The Rays announced on Saturday that they had picked up the two-year option on Maddon's contract, extending it through the 2009 season.
"I know it's a two-year extension, but I want to be here for years to come," Maddon said. "I really see this as being one of the prime places to be in Major League Baseball over the next decade. And I want to be part of it. ... To me as a baseball person, there's no better place to be than with the Tampa Bay Devil Rays, and it's just going to keep on getting better. "
The Rays had until Sept. 30 to make the change.
"The nuances of the contract, we had an option date that was early in the month, and we had agreed to announce it at the end of the month," said Andrew Friedman, Rays executive vice president of baseball operations. "But collectively, we decided to accelerate that, just with conversations with players. With the season winding down I think it was important for all of them to understand and to know that Joe is going to be their manager.
"For us it really wasn't a difficult decision. The last two years have been very important in terms of building a foundation. And we feel like Joe's been an integral part of that. And now that we believe that foundation is in place, we believe that it is all of our jobs to continue to build a team that cannot only compete, but can win the American League East. And we feel like Joe's the right person for the job."
Maddon's initial two-year deal paid him approximately $1.1 million. The Rays did not disclose the amount of the extension.
Prior to joining the Rays on Nov. 15, 2005, Maddon spent 31 years in the Angels' organization, including the last 12 on the Major League staff. Maddon had an extensive background in player development and he served as the Angels bench coach for nearly 10 seasons, including the last six under manager Mike Scioscia while the team reached the playoffs in three of his last four seasons, winning the 2002 World Series.
Maddon, 53, has a 119-184 (.393) record as Rays manager, but much of his work has been more concerned with getting the team in position to win by developing the right players, than actual wins and losses to this point.
Nobody questioned whether Maddon would be an excellent leader while the Rays tried to develop their young players, but now that the team seems closer to turning the corner to where winning is the main focus the question was out there whether Maddon was the right guy to be pulling the strings.
"Now after seeing him for two years and appreciating what he's about, we're extremely confident that he's the right person to get us to that point," Friedman said. "... Obviously the won-loss record the last couple of years has been disappointing for everybody involved. But we said from the beginning, we look forward to the point when that could be the focus. But we were not there yet as an organization to where that could be the chief focus like we all want it to be. We feel like while the win-loss record won't be far different than it has been in years past, the team is dramatically different. If you look under the hood of this team and compare it to other teams in the past, there's infinitely more potential and it's more upon us than it's ever been."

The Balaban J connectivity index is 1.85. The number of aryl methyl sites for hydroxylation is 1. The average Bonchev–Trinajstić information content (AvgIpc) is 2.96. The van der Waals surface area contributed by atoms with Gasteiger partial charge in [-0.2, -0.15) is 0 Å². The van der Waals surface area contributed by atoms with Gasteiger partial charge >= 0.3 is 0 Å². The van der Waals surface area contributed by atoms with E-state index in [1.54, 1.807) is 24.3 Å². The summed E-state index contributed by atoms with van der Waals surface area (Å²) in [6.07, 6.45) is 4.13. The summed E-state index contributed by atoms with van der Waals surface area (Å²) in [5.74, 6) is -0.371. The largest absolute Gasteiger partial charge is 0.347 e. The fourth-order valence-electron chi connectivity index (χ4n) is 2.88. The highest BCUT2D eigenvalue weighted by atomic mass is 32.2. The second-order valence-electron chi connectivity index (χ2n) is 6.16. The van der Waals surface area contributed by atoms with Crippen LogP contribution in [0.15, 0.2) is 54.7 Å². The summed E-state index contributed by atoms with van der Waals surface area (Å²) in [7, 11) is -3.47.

Carl Crawford, the team's signature player, was asked about Maddon's extension.
"I'm happy for Joe having his option picked up," Crawford said. "We get to stay on course -- what we've been doing. Last year we kind of sorted out some things. And this year we took another step to get better. So hopefully it will keep getting better every year."
Crawford, though frustrated at times with the direction of the organization, looks forward to the future and the prospect of having more emphasis on winning games than developing players.
"I think that's what they want to do, try to win more games next year," Crawford said. "From what I understand, developing players to get to where we can try to win more games starting next year. Hopefully, we'll be better than we were this year."
Maddon feels he has grown while at the helm.
"The one thing for me personally is the consistency part of it," Maddon said. "Everybody uses the word discipline and I don't think most people know what they mean when they use the word discipline. To me discipline means being consistent. ... I think I've remained pretty consistent and I think that's important for this group. ... For me, if I can remain consistent and we keep the work ethic as it is and we continue to give these people experience with their athletic abilities and they become more efficient as Major League Baseball players, good things are going to happen."
Bill Chastain is a reporter for MLB.com. This story was not subject to the approval of Major League Baseball or its clubs.